Listening to a Mozart symphony is not the same as swooning over a Justin Bieber love ballad. And eating a 210-calorie order of French fries is NOT the equivalent of 210 calories’ worth of grilled broccoli.
The notion that “a calorie is a calorie” is a big, FAT myth. You can’t make that deal to substitute fries for broccoli and expect to stay the same weight or have good health. What you eat affects your metabolism, circulation and brain. And it turns on and off genes that trigger everything from Alzheimer’s disease to cancer.
Make the right trade. A low-glycemic-index diet, with 40 percent of calories from carbs, 40 percent from fats and 20 percent from protein, burns 150 more calories a day than a high-carb, low-fat diet (60 percent of calories from carbs and 20 percent from fats, with 20 percent protein). Though a low-carb, high-saturated-fat diet (10 percent carbs) burns even more calories, it also amps up inflammatory C-reactive protein and cortisol, and that’s bad for the heart, brain and nerves!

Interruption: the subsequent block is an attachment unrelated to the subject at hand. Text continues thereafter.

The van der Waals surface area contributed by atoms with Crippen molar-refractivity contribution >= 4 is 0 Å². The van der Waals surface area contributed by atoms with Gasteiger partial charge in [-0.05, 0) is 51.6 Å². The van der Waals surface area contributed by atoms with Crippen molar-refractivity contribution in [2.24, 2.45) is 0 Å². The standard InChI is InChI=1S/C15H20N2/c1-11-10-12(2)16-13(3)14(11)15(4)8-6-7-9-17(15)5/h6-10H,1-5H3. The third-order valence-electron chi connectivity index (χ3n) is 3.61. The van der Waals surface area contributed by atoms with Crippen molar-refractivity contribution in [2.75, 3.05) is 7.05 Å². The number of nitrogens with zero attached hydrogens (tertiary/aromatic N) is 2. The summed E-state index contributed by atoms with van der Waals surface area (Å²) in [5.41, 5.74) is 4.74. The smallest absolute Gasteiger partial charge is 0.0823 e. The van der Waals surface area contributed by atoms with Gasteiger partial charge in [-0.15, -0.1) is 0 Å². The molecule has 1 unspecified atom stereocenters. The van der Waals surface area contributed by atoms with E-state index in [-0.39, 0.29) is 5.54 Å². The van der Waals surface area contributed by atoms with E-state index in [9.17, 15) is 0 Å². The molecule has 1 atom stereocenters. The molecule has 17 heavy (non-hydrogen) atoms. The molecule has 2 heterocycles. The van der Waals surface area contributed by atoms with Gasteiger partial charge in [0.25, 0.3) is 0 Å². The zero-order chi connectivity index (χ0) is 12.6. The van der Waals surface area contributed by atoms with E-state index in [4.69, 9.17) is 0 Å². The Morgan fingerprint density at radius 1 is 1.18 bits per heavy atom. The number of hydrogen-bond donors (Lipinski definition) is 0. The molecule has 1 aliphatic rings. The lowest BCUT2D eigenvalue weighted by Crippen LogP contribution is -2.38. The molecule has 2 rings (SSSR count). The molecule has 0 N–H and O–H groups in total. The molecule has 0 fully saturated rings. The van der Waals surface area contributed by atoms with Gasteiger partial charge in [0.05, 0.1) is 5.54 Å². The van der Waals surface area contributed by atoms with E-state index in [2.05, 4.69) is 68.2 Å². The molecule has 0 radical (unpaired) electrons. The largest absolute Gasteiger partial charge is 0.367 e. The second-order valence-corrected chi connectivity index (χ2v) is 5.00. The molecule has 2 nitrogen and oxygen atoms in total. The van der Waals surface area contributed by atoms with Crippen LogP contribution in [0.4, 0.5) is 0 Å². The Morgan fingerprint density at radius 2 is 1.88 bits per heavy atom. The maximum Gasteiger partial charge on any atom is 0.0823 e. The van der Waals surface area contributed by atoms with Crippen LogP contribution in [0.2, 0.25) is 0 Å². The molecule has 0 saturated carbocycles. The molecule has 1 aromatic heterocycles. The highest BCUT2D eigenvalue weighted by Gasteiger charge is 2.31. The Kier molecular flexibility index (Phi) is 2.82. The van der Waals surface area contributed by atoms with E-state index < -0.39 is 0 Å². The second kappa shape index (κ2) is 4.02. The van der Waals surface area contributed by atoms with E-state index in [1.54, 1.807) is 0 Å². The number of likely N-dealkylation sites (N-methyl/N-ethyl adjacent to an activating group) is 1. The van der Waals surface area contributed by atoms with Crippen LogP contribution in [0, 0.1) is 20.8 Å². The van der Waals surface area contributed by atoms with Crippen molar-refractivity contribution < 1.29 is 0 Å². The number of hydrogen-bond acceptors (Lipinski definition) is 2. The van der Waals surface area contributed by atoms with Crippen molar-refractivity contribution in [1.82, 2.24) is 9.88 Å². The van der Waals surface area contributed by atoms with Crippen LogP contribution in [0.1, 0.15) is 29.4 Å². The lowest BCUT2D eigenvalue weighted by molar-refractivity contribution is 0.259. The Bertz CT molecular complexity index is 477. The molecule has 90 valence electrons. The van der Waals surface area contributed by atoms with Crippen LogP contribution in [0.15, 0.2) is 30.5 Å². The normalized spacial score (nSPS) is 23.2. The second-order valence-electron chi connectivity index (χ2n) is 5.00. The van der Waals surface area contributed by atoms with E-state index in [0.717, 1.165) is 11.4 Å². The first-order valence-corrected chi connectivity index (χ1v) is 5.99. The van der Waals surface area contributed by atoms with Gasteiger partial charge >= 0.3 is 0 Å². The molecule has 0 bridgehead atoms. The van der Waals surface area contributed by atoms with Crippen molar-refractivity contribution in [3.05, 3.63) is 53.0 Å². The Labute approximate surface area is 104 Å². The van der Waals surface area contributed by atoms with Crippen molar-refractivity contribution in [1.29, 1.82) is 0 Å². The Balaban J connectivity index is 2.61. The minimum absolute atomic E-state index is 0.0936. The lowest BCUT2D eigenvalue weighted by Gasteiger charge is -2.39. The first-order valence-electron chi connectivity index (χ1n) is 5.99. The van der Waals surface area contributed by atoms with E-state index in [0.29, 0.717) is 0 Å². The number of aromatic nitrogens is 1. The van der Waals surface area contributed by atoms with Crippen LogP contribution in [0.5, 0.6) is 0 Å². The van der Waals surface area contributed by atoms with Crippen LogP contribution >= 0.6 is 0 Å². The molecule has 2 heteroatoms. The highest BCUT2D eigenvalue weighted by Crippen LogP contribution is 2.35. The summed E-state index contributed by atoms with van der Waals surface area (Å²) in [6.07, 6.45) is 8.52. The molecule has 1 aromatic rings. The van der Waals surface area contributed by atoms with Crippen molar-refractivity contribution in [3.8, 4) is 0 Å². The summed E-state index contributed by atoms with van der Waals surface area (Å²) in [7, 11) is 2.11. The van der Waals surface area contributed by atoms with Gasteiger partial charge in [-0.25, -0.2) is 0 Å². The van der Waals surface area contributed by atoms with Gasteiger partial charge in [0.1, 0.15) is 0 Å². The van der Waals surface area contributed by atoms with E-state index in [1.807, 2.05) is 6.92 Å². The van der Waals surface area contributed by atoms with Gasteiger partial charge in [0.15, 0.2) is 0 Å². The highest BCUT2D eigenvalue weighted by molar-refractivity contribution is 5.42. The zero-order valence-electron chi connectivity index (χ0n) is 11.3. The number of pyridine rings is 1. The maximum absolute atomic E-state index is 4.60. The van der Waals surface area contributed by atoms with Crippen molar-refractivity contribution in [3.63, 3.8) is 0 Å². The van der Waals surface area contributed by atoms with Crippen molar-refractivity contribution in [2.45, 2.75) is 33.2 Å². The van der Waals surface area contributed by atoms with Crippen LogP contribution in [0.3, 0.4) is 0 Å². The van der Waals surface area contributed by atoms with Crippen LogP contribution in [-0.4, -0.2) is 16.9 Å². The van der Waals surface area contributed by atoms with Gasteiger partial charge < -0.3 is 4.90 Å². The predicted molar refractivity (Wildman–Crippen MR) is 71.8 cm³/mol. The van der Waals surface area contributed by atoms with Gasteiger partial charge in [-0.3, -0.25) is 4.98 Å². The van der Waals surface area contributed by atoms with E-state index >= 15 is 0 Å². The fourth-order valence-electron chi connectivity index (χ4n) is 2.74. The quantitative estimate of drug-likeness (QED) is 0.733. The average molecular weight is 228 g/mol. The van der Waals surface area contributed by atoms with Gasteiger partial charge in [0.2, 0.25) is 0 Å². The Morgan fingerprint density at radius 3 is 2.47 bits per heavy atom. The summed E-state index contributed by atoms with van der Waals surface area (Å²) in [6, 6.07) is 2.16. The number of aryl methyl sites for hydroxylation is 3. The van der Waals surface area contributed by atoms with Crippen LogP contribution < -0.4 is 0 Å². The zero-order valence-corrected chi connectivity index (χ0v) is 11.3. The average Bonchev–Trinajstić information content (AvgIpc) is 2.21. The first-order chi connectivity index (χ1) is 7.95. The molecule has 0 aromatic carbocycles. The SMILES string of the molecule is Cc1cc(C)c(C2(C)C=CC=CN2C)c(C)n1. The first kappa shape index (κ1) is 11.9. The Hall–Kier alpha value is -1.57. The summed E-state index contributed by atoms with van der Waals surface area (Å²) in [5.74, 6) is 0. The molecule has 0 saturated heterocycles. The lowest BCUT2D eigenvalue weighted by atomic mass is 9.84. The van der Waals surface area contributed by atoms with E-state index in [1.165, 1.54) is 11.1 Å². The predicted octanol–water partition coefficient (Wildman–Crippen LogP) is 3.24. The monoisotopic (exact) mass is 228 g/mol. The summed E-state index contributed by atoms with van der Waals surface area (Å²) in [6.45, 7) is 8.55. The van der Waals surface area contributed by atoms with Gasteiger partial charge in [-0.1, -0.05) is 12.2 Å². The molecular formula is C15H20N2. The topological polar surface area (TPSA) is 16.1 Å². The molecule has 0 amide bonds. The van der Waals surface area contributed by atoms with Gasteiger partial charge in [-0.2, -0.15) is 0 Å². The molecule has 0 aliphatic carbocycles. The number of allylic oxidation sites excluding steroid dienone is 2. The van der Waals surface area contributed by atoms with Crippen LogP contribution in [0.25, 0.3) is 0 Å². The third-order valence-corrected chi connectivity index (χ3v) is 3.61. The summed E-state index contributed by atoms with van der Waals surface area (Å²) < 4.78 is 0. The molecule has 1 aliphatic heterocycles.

So, for a nutritional plan that’s loaded with health-promoting calories, here’s the real deal.
1. You know our mantra: Avoid the five food felons – added sugars and syrups, any grain that’s not 100 percent whole, most saturated fats and all trans fats.
2. Opt for foods with a low glycemic index – it tells you how quickly foods are digested and how they send blood sugar up. High-fiber foods are low and slow; try beans, whole grains, fruits and fibrous veggies like dark, leafy greens and broccoli. Enjoy!
– Dr. Michael Roizen & Dr. Mehmet Oz
© 2012 Michael Roizen, M.D. and Mehmet Oz, M.D. Distributed by King Features Syndicate, Inc.